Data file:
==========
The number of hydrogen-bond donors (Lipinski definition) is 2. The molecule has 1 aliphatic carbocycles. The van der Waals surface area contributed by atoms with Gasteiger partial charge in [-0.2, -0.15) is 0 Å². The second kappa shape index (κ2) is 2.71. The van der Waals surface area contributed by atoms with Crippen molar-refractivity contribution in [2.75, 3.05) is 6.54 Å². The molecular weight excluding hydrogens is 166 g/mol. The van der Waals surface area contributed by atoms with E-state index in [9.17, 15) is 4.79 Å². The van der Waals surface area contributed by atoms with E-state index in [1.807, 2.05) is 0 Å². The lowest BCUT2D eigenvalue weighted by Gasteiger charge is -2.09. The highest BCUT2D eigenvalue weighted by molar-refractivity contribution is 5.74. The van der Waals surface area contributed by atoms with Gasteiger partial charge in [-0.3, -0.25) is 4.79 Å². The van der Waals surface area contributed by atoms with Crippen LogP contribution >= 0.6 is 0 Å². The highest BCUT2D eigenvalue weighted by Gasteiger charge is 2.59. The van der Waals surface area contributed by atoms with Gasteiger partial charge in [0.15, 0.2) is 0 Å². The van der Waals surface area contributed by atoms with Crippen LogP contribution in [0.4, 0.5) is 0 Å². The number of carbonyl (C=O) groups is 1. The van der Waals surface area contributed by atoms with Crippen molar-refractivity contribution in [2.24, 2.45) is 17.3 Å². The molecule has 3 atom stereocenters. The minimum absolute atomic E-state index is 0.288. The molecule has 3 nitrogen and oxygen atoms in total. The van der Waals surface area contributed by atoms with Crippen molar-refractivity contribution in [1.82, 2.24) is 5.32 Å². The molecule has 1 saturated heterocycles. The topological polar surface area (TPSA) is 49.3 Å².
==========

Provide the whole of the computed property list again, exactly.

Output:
The number of hydrogen-bond donors (Lipinski definition) is 2. The molecule has 1 aliphatic carbocycles. The van der Waals surface area contributed by atoms with Gasteiger partial charge in [-0.2, -0.15) is 0 Å². The second kappa shape index (κ2) is 2.71. The van der Waals surface area contributed by atoms with Crippen molar-refractivity contribution in [2.75, 3.05) is 6.54 Å². The molecular weight excluding hydrogens is 166 g/mol. The van der Waals surface area contributed by atoms with E-state index in [9.17, 15) is 4.79 Å². The van der Waals surface area contributed by atoms with E-state index in [1.807, 2.05) is 0 Å². The lowest BCUT2D eigenvalue weighted by Gasteiger charge is -2.09. The highest BCUT2D eigenvalue weighted by molar-refractivity contribution is 5.74. The van der Waals surface area contributed by atoms with Gasteiger partial charge in [-0.3, -0.25) is 4.79 Å². The van der Waals surface area contributed by atoms with Crippen LogP contribution >= 0.6 is 0 Å². The highest BCUT2D eigenvalue weighted by Gasteiger charge is 2.59. The van der Waals surface area contributed by atoms with Gasteiger partial charge in [0.15, 0.2) is 0 Å². The van der Waals surface area contributed by atoms with Crippen LogP contribution in [0.4, 0.5) is 0 Å². The number of carbonyl (C=O) groups is 1. The van der Waals surface area contributed by atoms with Crippen molar-refractivity contribution in [2.24, 2.45) is 17.3 Å². The molecule has 3 atom stereocenters. The minimum absolute atomic E-state index is 0.288. The molecule has 3 nitrogen and oxygen atoms in total. The van der Waals surface area contributed by atoms with Crippen molar-refractivity contribution in [1.82, 2.24) is 5.32 Å². The molecule has 1 saturated heterocycles. The topological polar surface area (TPSA) is 49.3 Å².